Candace Buckner: Local bus driver honored by Blazers

Commentary: Candace Buckner

By Candace Buckner, Columbian staff writer

Published:

 

Vanora Volk opened the door to her Vancouver Public Schools bus No. 73 on Thursday morning, smiled at her surprise and purred a welcome.

"Good morniiiing," she sang.

On the sidewalk in front of Minnehaha Elementary stood teachers, district officials, a horde of curious kids paying no mind that the bell was about to ring and the one former Portland Trail Blazer who denied her an autograph way back when.

More on that later, but let's get back to Volk and why the Blazers decided that she -- a gray-haired school bus driver who's known for wearing silly hats around her kids and telling dirty jokes around her motorcycle club -- has embodied the spirit of Damian Lillard's "Respect, Pass It On" program.

In March, the campaign began as a way to curb the serious problem that still plagues our schools and our society: bullying.

Anyone who took the online "Respect" pledge -- the vow to take responsibility for my opinions, to not tolerate harmful language, to apologize if my words have a harmful effect -- got a free T-shirt from the team.

Since then, the Blazers have received hundreds of letters. Some from as far away as Guam and Germany, but all making the pledge to respect. Within this pile, one message stood apart.

It's scribbled on a sheet of yellow legal pad paper. The handwriting's a bit sloppy and if you want to get picky, there's a misspelling where Volk requests her T-shirt size. Still, the words are heartfelt.

Volk identified herself as a school bus driver and promised share the message of "Respect" to as many people possible. She already "demands" that the kids on her morning and afternoon routes be Blazer fans, so why not encourage those riders to stand up against bullying, too?

"I have a really hard time with kids teasing other kids," said Volk, who has driven school buses for five years. "So, I tried to show to them that just saying mean things or bad things is bullying because it hurts. When you get hit (or) punched -- it hurts. But the hurt goes away. When you get bullied and teased, it hurts your heart and it doesn't go away too quickly."

In that letter, Volk mentioned the Gold Wing Road Riders Association to which she and her husband belong, and even wrote about her longtime Blazer love -- she declared herself as an "AVID" fan in capital letters. But she never once expressed why the program touched her so much.

See, Volk has a brother. Growing up, the little guy had a hearing problem that affected his speech and even the way he learned in school. In the small North Dakota town in which they were raised, special education just wasn't an option. So, her brother attended regular classes and was tormented to the point that he quit school.

Volk's easy laughter may seem like it may shatter the windshield when she describes how every Friday is Crazy Hat day on her bus. But when she recalls the bullying that her younger brother faced on a daily basis, her bombastic voice tempers to a whisper. Volk is 61 years old now, but time has not erased the painful memories.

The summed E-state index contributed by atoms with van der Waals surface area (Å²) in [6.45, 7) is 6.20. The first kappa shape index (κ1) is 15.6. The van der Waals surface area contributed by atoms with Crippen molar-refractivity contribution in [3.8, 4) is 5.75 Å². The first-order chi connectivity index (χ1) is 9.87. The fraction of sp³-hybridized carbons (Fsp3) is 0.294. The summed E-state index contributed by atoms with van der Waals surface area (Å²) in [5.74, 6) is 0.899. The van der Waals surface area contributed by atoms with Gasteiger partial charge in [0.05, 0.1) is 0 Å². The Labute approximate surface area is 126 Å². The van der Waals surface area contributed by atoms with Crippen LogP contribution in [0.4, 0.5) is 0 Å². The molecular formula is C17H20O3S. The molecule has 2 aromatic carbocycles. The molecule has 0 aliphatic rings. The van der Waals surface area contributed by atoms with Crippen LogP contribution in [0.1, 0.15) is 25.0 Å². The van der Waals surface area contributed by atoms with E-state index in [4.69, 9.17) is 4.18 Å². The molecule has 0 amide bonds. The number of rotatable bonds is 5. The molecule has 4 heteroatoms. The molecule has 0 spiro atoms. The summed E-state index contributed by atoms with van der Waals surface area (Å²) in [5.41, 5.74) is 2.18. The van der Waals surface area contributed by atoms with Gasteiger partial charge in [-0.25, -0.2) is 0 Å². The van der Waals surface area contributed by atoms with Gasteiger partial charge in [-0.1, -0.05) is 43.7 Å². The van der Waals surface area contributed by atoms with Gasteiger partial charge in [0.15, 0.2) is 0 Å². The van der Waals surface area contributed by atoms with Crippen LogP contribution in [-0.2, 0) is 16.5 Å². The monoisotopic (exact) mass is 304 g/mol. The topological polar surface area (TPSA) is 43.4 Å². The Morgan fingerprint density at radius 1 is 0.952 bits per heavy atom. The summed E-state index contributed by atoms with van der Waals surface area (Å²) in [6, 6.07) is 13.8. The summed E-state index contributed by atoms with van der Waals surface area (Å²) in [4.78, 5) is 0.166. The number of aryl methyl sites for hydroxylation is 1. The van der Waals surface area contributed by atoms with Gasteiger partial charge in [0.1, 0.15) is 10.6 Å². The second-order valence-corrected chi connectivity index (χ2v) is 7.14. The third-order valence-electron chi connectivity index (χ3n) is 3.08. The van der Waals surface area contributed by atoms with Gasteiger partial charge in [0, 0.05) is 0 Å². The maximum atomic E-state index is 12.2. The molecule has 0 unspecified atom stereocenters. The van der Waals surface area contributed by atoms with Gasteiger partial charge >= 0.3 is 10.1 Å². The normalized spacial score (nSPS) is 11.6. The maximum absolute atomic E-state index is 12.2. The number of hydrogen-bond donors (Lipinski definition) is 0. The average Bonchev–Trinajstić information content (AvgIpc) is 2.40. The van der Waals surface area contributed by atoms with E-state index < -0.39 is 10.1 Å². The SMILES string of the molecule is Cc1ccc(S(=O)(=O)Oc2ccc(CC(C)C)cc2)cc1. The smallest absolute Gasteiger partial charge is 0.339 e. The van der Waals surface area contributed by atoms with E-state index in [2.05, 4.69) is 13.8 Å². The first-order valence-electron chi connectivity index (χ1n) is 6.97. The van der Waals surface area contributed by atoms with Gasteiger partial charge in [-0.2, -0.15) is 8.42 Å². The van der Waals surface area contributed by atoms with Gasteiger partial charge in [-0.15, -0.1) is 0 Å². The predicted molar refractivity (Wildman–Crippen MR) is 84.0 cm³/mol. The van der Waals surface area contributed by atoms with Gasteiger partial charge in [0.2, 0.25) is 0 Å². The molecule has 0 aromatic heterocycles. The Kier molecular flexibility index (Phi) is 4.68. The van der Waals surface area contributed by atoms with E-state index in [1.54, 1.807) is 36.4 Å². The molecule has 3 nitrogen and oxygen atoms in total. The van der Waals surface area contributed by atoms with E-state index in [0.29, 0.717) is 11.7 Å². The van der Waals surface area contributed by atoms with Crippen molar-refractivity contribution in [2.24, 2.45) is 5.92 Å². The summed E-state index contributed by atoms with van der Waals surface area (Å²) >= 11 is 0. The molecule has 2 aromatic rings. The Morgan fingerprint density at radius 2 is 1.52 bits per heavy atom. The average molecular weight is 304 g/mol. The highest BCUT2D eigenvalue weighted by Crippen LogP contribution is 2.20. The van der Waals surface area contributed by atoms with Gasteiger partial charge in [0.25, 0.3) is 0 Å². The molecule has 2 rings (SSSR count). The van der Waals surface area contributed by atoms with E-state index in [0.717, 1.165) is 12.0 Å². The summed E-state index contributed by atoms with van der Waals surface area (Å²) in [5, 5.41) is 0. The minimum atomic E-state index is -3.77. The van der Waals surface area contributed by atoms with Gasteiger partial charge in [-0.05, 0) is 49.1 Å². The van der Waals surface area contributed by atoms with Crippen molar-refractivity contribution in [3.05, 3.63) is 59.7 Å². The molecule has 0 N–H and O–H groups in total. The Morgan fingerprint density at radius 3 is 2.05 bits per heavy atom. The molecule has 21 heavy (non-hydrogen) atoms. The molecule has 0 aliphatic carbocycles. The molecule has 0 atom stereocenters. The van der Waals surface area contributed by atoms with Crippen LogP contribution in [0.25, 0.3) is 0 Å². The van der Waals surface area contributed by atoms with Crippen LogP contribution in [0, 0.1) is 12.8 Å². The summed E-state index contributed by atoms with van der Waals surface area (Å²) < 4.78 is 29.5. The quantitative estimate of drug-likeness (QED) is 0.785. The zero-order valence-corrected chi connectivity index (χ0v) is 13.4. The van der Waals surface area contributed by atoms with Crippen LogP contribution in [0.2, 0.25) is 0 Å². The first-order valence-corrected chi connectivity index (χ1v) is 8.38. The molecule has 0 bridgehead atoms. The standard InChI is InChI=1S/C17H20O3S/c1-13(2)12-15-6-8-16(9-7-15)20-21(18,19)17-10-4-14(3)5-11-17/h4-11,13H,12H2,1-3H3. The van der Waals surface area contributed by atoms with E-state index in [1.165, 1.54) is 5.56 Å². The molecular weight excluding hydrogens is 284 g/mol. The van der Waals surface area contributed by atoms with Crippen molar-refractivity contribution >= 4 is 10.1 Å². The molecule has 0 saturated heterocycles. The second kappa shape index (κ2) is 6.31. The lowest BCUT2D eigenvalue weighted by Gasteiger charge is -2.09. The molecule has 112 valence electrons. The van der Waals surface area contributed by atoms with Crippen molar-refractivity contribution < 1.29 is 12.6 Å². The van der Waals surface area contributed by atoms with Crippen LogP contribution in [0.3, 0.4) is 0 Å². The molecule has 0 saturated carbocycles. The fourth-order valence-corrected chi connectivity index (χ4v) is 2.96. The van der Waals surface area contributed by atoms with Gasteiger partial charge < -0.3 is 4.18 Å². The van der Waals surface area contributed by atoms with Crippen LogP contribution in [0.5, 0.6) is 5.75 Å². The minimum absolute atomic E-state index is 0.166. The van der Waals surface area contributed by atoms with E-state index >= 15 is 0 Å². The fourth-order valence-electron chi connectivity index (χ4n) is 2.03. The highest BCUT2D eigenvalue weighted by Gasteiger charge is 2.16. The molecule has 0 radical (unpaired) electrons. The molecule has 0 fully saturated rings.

"They didn't catch that he was hearing handicapped, so he got bullied and called retarded," Volk said, her tone softening even more as she muttered that ugly word. "It was horrible."

So this spring, she hopped on her home computer and printed off copies of the "Respect" pledge for her young riders. Volk read the pledge aloud and encouraged that each and every kid sign one.

"I'm surprised that the Respect campaign has touched so many lives," Lillard replied to The Columbian through an e-mail. "It just goes to show you how many people can relate and understand the movement. Vanora sounds like an amazing person and her actions show that she knows what a big deal this initiative is."

Lillard couldn't thank her personally -- he's in Ogden, Utah for an event -- but on Thursday, the Blazers sent a "surprise and delight" crew.

Volk immediately recognized one smiling face -- the one a small girl called "that big tall guy in the glasses." Jerome Kersey, the "surprise," walked onto the bus to express his appreciation.

Of course, Volk couldn't pass up teasing him about the time she attended an air show in the 1990s and approached Kersey for an autograph, but he apologized stating that the organizers didn't allow it. On Thursday, Kersey made up for it with plenty of pictures.

The team mascot, Blaze, handed out T-shirts and bracelets to squealing children -- that took care of the "delight" part.

When it was time for a group picture in front of the yellow Blue Bird, Volk chanted: "Bus 73 rocks!"

The riders may be too young to fully understand why it's important to respect one another. But every morning when Volk opens the bus door, they know that the No. 73 will be a fun and bully-free ride.

"The kids are the important ones, I'm just transportation," Volk said. "All these are my kids."

Candace Buckner covers the Trail Blazers for The Columbian. She can be reached at 360-735-4528 or email at candace.buckner@columbian.com. Her Twitter handle is @blazerbanter